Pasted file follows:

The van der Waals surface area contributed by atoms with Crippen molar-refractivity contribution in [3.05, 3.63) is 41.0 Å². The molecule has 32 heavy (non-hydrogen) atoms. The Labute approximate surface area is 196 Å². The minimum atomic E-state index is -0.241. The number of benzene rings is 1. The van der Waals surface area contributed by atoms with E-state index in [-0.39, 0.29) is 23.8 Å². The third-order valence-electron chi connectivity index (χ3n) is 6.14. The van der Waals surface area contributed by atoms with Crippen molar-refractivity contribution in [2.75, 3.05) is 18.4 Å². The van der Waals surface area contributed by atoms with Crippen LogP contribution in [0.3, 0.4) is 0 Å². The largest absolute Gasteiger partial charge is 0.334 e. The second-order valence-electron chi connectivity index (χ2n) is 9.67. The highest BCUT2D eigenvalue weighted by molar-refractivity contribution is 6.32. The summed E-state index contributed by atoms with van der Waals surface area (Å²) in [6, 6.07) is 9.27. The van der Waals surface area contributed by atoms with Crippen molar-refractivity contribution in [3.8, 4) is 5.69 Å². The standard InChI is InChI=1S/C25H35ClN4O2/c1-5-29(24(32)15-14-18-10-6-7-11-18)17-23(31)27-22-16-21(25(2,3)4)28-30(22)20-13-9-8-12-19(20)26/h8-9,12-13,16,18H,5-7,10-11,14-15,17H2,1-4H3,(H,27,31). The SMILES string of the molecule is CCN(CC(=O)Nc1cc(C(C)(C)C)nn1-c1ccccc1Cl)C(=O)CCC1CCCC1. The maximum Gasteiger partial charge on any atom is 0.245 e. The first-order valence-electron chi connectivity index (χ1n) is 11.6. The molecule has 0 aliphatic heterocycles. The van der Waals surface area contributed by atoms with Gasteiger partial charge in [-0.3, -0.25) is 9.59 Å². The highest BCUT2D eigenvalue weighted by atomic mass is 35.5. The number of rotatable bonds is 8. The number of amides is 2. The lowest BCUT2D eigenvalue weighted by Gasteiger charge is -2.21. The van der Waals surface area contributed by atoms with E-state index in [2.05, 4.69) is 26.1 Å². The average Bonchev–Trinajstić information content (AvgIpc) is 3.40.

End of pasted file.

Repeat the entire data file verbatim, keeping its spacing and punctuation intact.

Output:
The van der Waals surface area contributed by atoms with Crippen molar-refractivity contribution in [3.05, 3.63) is 41.0 Å². The molecule has 32 heavy (non-hydrogen) atoms. The Labute approximate surface area is 196 Å². The minimum atomic E-state index is -0.241. The number of benzene rings is 1. The van der Waals surface area contributed by atoms with E-state index in [-0.39, 0.29) is 23.8 Å². The third-order valence-electron chi connectivity index (χ3n) is 6.14. The van der Waals surface area contributed by atoms with Crippen molar-refractivity contribution in [2.75, 3.05) is 18.4 Å². The van der Waals surface area contributed by atoms with Crippen LogP contribution in [0.3, 0.4) is 0 Å². The largest absolute Gasteiger partial charge is 0.334 e. The second-order valence-electron chi connectivity index (χ2n) is 9.67. The highest BCUT2D eigenvalue weighted by molar-refractivity contribution is 6.32. The summed E-state index contributed by atoms with van der Waals surface area (Å²) in [6, 6.07) is 9.27. The van der Waals surface area contributed by atoms with Crippen molar-refractivity contribution in [3.8, 4) is 5.69 Å². The standard InChI is InChI=1S/C25H35ClN4O2/c1-5-29(24(32)15-14-18-10-6-7-11-18)17-23(31)27-22-16-21(25(2,3)4)28-30(22)20-13-9-8-12-19(20)26/h8-9,12-13,16,18H,5-7,10-11,14-15,17H2,1-4H3,(H,27,31). The SMILES string of the molecule is CCN(CC(=O)Nc1cc(C(C)(C)C)nn1-c1ccccc1Cl)C(=O)CCC1CCCC1. The maximum Gasteiger partial charge on any atom is 0.245 e. The first-order valence-electron chi connectivity index (χ1n) is 11.6. The molecule has 0 aliphatic heterocycles. The van der Waals surface area contributed by atoms with Gasteiger partial charge in [-0.3, -0.25) is 9.59 Å². The highest BCUT2D eigenvalue weighted by atomic mass is 35.5. The number of rotatable bonds is 8. The number of amides is 2. The lowest BCUT2D eigenvalue weighted by Gasteiger charge is -2.21. The van der Waals surface area contributed by atoms with E-state index in [2.05, 4.69) is 26.1 Å². The average Bonchev–Trinajstić information content (AvgIpc) is 3.40.